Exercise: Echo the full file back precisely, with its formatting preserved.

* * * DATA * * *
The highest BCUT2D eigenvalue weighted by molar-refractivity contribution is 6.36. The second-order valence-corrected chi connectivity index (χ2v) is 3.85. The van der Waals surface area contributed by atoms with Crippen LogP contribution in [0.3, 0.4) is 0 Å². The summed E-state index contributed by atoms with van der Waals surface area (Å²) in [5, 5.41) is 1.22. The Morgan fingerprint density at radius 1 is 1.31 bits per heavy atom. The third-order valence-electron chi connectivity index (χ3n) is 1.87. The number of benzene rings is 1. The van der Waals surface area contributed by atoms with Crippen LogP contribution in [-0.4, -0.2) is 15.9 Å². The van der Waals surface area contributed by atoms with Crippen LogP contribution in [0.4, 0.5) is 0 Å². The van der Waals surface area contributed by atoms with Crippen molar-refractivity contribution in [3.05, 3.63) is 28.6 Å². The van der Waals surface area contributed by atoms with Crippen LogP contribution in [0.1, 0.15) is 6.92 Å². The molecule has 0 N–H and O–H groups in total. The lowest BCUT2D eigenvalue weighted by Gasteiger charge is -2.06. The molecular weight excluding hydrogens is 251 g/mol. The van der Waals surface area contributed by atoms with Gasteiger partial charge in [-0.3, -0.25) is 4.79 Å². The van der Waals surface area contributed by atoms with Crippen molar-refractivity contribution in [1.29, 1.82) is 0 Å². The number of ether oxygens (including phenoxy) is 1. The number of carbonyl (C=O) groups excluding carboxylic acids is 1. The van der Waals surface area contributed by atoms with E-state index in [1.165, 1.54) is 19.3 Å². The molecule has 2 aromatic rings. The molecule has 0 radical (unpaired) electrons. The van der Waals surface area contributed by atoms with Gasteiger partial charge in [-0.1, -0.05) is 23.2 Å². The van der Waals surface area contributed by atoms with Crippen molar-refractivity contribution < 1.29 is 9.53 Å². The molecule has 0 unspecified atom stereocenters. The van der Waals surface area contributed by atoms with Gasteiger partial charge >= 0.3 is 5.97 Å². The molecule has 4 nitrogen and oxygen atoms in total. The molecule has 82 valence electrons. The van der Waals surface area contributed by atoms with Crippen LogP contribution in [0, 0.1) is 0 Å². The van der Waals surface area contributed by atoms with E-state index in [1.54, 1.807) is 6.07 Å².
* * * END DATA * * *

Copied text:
The highest BCUT2D eigenvalue weighted by molar-refractivity contribution is 6.36. The second-order valence-corrected chi connectivity index (χ2v) is 3.85. The van der Waals surface area contributed by atoms with Crippen LogP contribution in [0.3, 0.4) is 0 Å². The summed E-state index contributed by atoms with van der Waals surface area (Å²) in [5, 5.41) is 1.22. The Morgan fingerprint density at radius 1 is 1.31 bits per heavy atom. The third-order valence-electron chi connectivity index (χ3n) is 1.87. The number of benzene rings is 1. The van der Waals surface area contributed by atoms with Crippen LogP contribution in [-0.4, -0.2) is 15.9 Å². The van der Waals surface area contributed by atoms with Crippen LogP contribution in [0.4, 0.5) is 0 Å². The van der Waals surface area contributed by atoms with Crippen molar-refractivity contribution in [3.05, 3.63) is 28.6 Å². The van der Waals surface area contributed by atoms with Crippen LogP contribution in [0.1, 0.15) is 6.92 Å². The molecule has 0 N–H and O–H groups in total. The lowest BCUT2D eigenvalue weighted by Gasteiger charge is -2.06. The molecular weight excluding hydrogens is 251 g/mol. The van der Waals surface area contributed by atoms with Gasteiger partial charge in [-0.3, -0.25) is 4.79 Å². The van der Waals surface area contributed by atoms with Crippen molar-refractivity contribution in [1.29, 1.82) is 0 Å². The number of ether oxygens (including phenoxy) is 1. The number of carbonyl (C=O) groups excluding carboxylic acids is 1. The van der Waals surface area contributed by atoms with E-state index in [1.165, 1.54) is 19.3 Å². The molecule has 2 aromatic rings. The molecule has 0 radical (unpaired) electrons. The van der Waals surface area contributed by atoms with Gasteiger partial charge in [-0.1, -0.05) is 23.2 Å². The van der Waals surface area contributed by atoms with Crippen molar-refractivity contribution < 1.29 is 9.53 Å². The molecule has 0 unspecified atom stereocenters. The van der Waals surface area contributed by atoms with Gasteiger partial charge >= 0.3 is 5.97 Å². The molecule has 4 nitrogen and oxygen atoms in total. The molecule has 82 valence electrons. The van der Waals surface area contributed by atoms with Crippen LogP contribution in [0, 0.1) is 0 Å². The van der Waals surface area contributed by atoms with E-state index in [1.54, 1.807) is 6.07 Å².